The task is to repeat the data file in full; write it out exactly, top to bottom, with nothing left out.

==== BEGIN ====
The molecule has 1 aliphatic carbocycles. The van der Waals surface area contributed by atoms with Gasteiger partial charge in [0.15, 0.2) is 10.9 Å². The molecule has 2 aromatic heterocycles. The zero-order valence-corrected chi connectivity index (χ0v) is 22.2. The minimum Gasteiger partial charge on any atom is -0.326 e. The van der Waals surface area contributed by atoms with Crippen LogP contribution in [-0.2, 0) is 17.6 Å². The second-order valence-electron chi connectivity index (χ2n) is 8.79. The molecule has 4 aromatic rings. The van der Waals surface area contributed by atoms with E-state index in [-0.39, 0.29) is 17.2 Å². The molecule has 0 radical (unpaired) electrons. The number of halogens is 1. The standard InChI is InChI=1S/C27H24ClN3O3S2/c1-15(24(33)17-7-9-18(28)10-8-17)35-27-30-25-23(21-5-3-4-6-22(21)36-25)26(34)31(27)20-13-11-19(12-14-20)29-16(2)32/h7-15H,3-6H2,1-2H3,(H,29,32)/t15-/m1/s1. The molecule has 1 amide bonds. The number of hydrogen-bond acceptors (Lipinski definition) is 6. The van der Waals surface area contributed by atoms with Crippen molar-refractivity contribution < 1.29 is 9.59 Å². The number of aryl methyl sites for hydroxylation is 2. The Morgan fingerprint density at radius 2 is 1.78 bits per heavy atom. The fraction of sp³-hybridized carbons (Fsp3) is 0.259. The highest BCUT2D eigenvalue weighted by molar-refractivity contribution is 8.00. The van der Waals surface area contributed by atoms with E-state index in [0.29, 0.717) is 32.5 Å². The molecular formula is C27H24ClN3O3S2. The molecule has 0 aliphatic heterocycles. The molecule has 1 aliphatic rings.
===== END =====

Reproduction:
The molecule has 1 aliphatic carbocycles. The van der Waals surface area contributed by atoms with Gasteiger partial charge in [0.15, 0.2) is 10.9 Å². The molecule has 2 aromatic heterocycles. The zero-order valence-corrected chi connectivity index (χ0v) is 22.2. The minimum Gasteiger partial charge on any atom is -0.326 e. The van der Waals surface area contributed by atoms with Crippen LogP contribution in [-0.2, 0) is 17.6 Å². The second-order valence-electron chi connectivity index (χ2n) is 8.79. The molecule has 4 aromatic rings. The van der Waals surface area contributed by atoms with E-state index in [-0.39, 0.29) is 17.2 Å². The molecule has 0 radical (unpaired) electrons. The number of halogens is 1. The standard InChI is InChI=1S/C27H24ClN3O3S2/c1-15(24(33)17-7-9-18(28)10-8-17)35-27-30-25-23(21-5-3-4-6-22(21)36-25)26(34)31(27)20-13-11-19(12-14-20)29-16(2)32/h7-15H,3-6H2,1-2H3,(H,29,32)/t15-/m1/s1. The molecule has 1 amide bonds. The number of hydrogen-bond acceptors (Lipinski definition) is 6. The van der Waals surface area contributed by atoms with Crippen molar-refractivity contribution < 1.29 is 9.59 Å². The number of aryl methyl sites for hydroxylation is 2. The Morgan fingerprint density at radius 2 is 1.78 bits per heavy atom. The fraction of sp³-hybridized carbons (Fsp3) is 0.259. The highest BCUT2D eigenvalue weighted by molar-refractivity contribution is 8.00. The van der Waals surface area contributed by atoms with E-state index in [0.29, 0.717) is 32.5 Å². The molecular formula is C27H24ClN3O3S2. The molecule has 0 aliphatic heterocycles. The molecule has 1 aliphatic rings.